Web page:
Topeka, Cannes. ( Associated Press) — Democratic Gov. Laura Kelly on Friday backed a GOP proposal aimed at banning transgender athletes in girls’ and women’s sports and trying to make it easier for parents to remove content from public school classrooms. Vetoed. and library.
Kelly also vetoed a measure that would tighten state rules for non-disabled adults without children receiving food aid and protect health care providers from lawsuits they receive during the coronavirus pandemic. .
None of the four measures approved the Republican-controlled legislature with a two-thirds majority in both the House and Senate required to override the veto. Kansas lawmakers are on their annual spring break but are scheduled to reconvene on April 25 to end business for the year.
While conservatives have not yet been able to enforce resolutions on Kelly’s veto, measures on transgender athletes And the education bill that Republicans call a proposed “parental rights bill” is likely to be the issue in Kelly’s tough race for re-election this year.
Both issues turn big for Republicans across America ahead of this year’s midterm election. In his veto messages to lawmakers, Kelly suggested that politics caught his attention, but Senate Speaker Ty Masterson, an Andover Republican, responded by saying that the governor’s actions showed that he was “largely controlled by the Left.” is.”
Kelly’s alleged Republican rival, Attorney General Derek Schmidt, has said he will sign off on transgender athletes’ measure. She called the measure “divisive” and said it would hurt the state’s ability to attract businesses.
“It’s harmful to students and their families, and it’s bad for business,” Kelly said in a statement.
Fifteen states this week enacted laws on transgender athletes, including Kentucky. Kelly vetoed Similar measure last year.
Proponents of such restrictions argue that they are trying to preserve scholarship opportunities for girls and young women. They repeatedly refer to transgender women and girls as “biological” men, men or boys.
“It’s about protecting the woman who has worked and trained her entire life and that her hard work should not be forced to compete on useless playgrounds,” Masterson said.
In addition to attacking the proposed sanctions as anti-LGBTQ discrimination, critics across America have noted that there are relatively few transgender athletes. In Kansas, the state association that oversees extra-curricular activities for grades 7 to 12 says it has been notified of only six or seven transgender athletes in those grades. Some lawmakers say there is only one transgender girl, but the association could not confirm this.
The measure will also apply to colleges and clubs and intramural sports.
Republicans across America have also viewed parental control in public schools as a powerful issue since Republican Glenn Youngkin won the Virginia governor’s race. After increasing it last year.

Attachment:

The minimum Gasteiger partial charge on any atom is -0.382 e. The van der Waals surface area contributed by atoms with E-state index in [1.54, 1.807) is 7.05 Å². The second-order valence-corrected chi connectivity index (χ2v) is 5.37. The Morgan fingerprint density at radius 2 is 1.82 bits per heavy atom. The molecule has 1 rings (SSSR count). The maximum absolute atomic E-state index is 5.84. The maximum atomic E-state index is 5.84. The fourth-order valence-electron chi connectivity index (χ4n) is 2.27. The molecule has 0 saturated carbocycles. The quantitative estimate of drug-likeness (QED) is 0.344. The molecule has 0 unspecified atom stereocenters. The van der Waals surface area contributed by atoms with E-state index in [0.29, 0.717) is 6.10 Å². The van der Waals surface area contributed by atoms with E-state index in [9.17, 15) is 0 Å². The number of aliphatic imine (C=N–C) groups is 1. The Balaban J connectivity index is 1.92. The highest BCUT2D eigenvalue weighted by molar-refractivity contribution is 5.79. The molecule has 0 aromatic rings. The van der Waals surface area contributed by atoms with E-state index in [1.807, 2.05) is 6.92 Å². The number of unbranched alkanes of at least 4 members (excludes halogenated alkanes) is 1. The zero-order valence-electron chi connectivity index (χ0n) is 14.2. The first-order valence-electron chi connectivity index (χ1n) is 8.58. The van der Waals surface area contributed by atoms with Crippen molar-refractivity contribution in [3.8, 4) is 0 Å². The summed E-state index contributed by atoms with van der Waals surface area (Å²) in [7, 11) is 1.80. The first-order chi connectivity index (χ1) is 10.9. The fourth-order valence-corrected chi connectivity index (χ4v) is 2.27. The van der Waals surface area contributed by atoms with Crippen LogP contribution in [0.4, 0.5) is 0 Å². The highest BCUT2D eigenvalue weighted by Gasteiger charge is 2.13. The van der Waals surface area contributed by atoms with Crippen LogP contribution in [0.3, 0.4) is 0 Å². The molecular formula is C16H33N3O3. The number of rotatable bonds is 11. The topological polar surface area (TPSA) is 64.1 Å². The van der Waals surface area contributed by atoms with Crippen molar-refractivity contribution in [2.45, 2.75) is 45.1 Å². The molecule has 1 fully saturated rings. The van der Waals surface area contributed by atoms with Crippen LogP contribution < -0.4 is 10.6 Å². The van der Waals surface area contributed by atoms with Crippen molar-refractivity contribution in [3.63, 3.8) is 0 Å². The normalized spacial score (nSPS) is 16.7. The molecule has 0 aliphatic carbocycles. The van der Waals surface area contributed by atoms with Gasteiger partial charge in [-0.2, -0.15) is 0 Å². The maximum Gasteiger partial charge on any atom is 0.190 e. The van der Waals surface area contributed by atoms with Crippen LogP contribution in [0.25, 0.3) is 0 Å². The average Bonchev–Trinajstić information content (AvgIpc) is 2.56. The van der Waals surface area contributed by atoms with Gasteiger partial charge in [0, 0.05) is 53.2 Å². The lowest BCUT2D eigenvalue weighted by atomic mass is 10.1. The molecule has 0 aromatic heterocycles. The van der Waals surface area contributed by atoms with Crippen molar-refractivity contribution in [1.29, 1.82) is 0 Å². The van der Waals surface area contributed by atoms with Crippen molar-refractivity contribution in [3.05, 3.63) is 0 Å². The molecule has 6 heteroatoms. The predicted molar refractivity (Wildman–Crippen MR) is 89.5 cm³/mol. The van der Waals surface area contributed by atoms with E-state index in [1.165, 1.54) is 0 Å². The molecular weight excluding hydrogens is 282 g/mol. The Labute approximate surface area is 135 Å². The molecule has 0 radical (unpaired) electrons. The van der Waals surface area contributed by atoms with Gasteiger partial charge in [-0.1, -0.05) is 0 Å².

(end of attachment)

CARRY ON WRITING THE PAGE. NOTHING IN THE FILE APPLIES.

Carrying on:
Some Kansas conservatives wanted to ban teaching concepts from critical race theory, A scholarly movement focused on the legacy of slavery, racism, and discrimination in investigation of American history and modern society. But they settled on what they call “transparency”. As a better response.
bill The vetoed by Kelly would require local school boards to develop policies to allow parents to review classroom and library materials and handle demands for their removal.
“By choosing privacy over transparency, the governor is indicating that he believes parents are the enemy and that schools have a right to hide what they are teaching our children,” Masterson said.
But critics say schools are not hiding what they teach and that teachers regularly provide lesson plans to parents. He suggested that this measure would create cumbersome rules that come in the way of teaching.
Kelly said parents have a “great impact” on children’s education, but added that the measure would “create more division in our schools and be costly.”
“The money that should be spent in the classroom will end up being spent in the courtroom,” she said.
The food aid handling measure would require non-disabled adults without children to enroll in on-the-job training to receive assistance if they are not working 30 hours a week. Republicans argue that it will move those receiving aid into the workforce and make them self-reliant.
Andover Republican Senate President Ty Masterson suggested Kelly’s action shows why employers’ struggle to fill jobs has become a “crisis.”
Critics noted that some poor adults who are working part-time would be forced to give up job training, and suggested that such a policy would only result in people refusing help. Kelly said the bill would harm 30,000 poor, “hard-working Kansans.”
For a bill protecting health care providers From lawsuits related to COVID-19 in January 2023, Kelly said lawmakers have made it too broad. He promised to work with them on a new version.
But House Speaker Ron Rickman Jr., an Olathe Republican, said Kelly had “a dedication to litigation lawyers” who generally support Democrats.
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